In what has been described in the UK press as “one of the most courageous Budgets in living memory,” Chancellor (finance minister) George Osborne has outlined a series of fiscal belt-tightening measures, including the deepest public sector spending cuts in 50 years.
“We inherited an economic mess, but we can come out of it stronger.”
– George Osborne
The Conservative-led coalition announced a net £5.75-billion (USD 8.3-billion) in cuts to existing government programs this year. Osborne said savings to current programs would total £6.25-billion, with around £500-million of savings to be “recycled” into new programs to help cushion the blow of the economic downturn. Austerity measures are widespread, extending even to the Royal Household with a 14 per cent spending reduction. Osborne also detailed how he planned to take around £80 billion out of the public sector budget over the next four years.
The chancellor said that urgent action is needed “to show the world we can live within our means.”
Brave words indeed for a minority government propped up by a coalition with the Liberal Democrats who generally favour a welfare state. The Lib Dems are a left-of-centre party that was born of a merger in 1988 between the Liberal Party and the Social Democratic Party.
As pointed out by the UK’s Telegraph:
“It has not yet dawned on most Lib Dems that, beneath the bonnet, this was a Tory Budget. The Lib Dem policies which made it through were either ones to which the Tories were sympathetic anyway (raising the income tax-free allowance) or stripped down so they make next to no real cash (capital gains tax). Nor are many Lib Dems aware that Mr Osborne has initiated the biggest stealth welfare cut in recent history: the decision to link tax credits and public sector pensions to CPI inflation rather than RPI will end up costing families a combined £5.8 billion by 2014 – more than £250 for every household.”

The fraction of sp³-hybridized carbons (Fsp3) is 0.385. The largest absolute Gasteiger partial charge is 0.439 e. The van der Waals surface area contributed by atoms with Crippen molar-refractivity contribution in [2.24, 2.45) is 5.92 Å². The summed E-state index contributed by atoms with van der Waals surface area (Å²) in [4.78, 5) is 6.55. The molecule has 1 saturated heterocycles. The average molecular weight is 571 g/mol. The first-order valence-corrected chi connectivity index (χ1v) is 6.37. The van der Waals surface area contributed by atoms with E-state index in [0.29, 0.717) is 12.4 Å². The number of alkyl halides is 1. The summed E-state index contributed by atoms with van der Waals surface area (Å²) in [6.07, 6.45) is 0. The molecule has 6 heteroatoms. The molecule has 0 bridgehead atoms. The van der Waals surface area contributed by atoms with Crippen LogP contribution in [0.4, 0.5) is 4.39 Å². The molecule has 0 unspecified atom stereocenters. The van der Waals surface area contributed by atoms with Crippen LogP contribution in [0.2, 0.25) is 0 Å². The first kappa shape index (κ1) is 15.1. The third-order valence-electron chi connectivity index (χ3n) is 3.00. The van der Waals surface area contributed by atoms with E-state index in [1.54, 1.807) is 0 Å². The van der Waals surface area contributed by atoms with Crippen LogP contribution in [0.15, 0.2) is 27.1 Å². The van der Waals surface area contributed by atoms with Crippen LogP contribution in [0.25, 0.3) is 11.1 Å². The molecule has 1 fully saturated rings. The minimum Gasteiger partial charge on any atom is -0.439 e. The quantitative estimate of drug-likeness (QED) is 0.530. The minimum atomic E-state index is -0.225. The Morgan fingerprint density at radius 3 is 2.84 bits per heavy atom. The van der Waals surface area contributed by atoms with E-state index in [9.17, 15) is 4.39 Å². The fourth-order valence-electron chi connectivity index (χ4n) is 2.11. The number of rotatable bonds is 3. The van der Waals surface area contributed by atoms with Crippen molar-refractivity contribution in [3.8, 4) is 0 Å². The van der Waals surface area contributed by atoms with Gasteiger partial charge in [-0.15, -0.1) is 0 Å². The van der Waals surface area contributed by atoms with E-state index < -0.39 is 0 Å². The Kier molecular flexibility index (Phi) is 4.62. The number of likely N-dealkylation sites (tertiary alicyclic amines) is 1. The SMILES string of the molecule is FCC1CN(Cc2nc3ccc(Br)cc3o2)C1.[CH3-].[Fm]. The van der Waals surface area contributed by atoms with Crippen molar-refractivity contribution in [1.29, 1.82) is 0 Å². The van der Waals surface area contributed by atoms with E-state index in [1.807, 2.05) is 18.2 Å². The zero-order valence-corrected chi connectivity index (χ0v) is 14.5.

Much is being made of the perceived toughness of this budget, however, one should understand that the cuts are only equivalent to 0.4 per cent of the UK’s gross domestic product, and will only slightly lower a troublesome budget deficit estimated to equal more than 11 per cent of GDP. The reduction in the deficit, mind you, will go from 11.8 per cent of GDP to 5.2 per cent over four years.
Though somewhat modest, the budget measures are seen as important first steps to restore confidence in the country’s finances.
We here in Canada are apparently in much better shape than the UK, but this does give a hint of the sort of thing we might see on this side of the Atlantic. Given the growth in government since PM Stephen Harper and Finance Minister Jim Flaherty assumed control of our country’s finances, some retrenchment seems in order.
Public-pay settlements in the UK will be held at a maximum of 1 per cent for the two years from 2011. Given the disparity in pay and benefits in favour of public workers over private workers in Canada, I see a 2- to 4-year pay-freeze as being more appropriate.
There should also be room to trim jobs here after the ramp-up in the civil service to manage the stimulus spending package. And we may want to implement some form of the UK’s budgeted 50 per cent reduction in spending on consultants by government departments and 25 per cent cut in marketing and communications budgets.
I not holding my breath waiting for this to happen, however.